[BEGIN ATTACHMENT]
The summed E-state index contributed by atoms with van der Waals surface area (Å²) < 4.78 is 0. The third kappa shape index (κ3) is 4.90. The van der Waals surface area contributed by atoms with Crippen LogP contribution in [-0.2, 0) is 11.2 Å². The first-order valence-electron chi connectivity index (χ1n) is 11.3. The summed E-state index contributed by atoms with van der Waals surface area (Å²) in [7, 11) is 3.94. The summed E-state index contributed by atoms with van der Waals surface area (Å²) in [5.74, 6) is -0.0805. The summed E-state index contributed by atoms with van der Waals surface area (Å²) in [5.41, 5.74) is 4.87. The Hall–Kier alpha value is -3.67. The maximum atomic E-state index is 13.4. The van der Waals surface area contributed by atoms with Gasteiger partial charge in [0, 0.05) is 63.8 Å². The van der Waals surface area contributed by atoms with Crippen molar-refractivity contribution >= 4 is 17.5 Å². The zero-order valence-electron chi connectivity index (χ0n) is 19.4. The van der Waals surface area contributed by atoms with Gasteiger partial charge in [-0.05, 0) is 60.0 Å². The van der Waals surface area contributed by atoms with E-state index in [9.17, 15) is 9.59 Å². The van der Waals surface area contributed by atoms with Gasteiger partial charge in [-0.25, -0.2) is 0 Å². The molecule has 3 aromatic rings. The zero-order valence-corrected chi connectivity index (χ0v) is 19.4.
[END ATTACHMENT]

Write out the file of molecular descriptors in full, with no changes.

The summed E-state index contributed by atoms with van der Waals surface area (Å²) < 4.78 is 0. The third kappa shape index (κ3) is 4.90. The van der Waals surface area contributed by atoms with Crippen LogP contribution in [-0.2, 0) is 11.2 Å². The first-order valence-electron chi connectivity index (χ1n) is 11.3. The summed E-state index contributed by atoms with van der Waals surface area (Å²) in [7, 11) is 3.94. The summed E-state index contributed by atoms with van der Waals surface area (Å²) in [5.74, 6) is -0.0805. The summed E-state index contributed by atoms with van der Waals surface area (Å²) in [5.41, 5.74) is 4.87. The Hall–Kier alpha value is -3.67. The maximum atomic E-state index is 13.4. The van der Waals surface area contributed by atoms with Gasteiger partial charge in [0, 0.05) is 63.8 Å². The van der Waals surface area contributed by atoms with Crippen molar-refractivity contribution >= 4 is 17.5 Å². The zero-order valence-electron chi connectivity index (χ0n) is 19.4. The van der Waals surface area contributed by atoms with Gasteiger partial charge in [-0.05, 0) is 60.0 Å². The van der Waals surface area contributed by atoms with E-state index in [9.17, 15) is 9.59 Å². The van der Waals surface area contributed by atoms with Gasteiger partial charge in [-0.25, -0.2) is 0 Å². The molecule has 3 aromatic rings. The zero-order valence-corrected chi connectivity index (χ0v) is 19.4.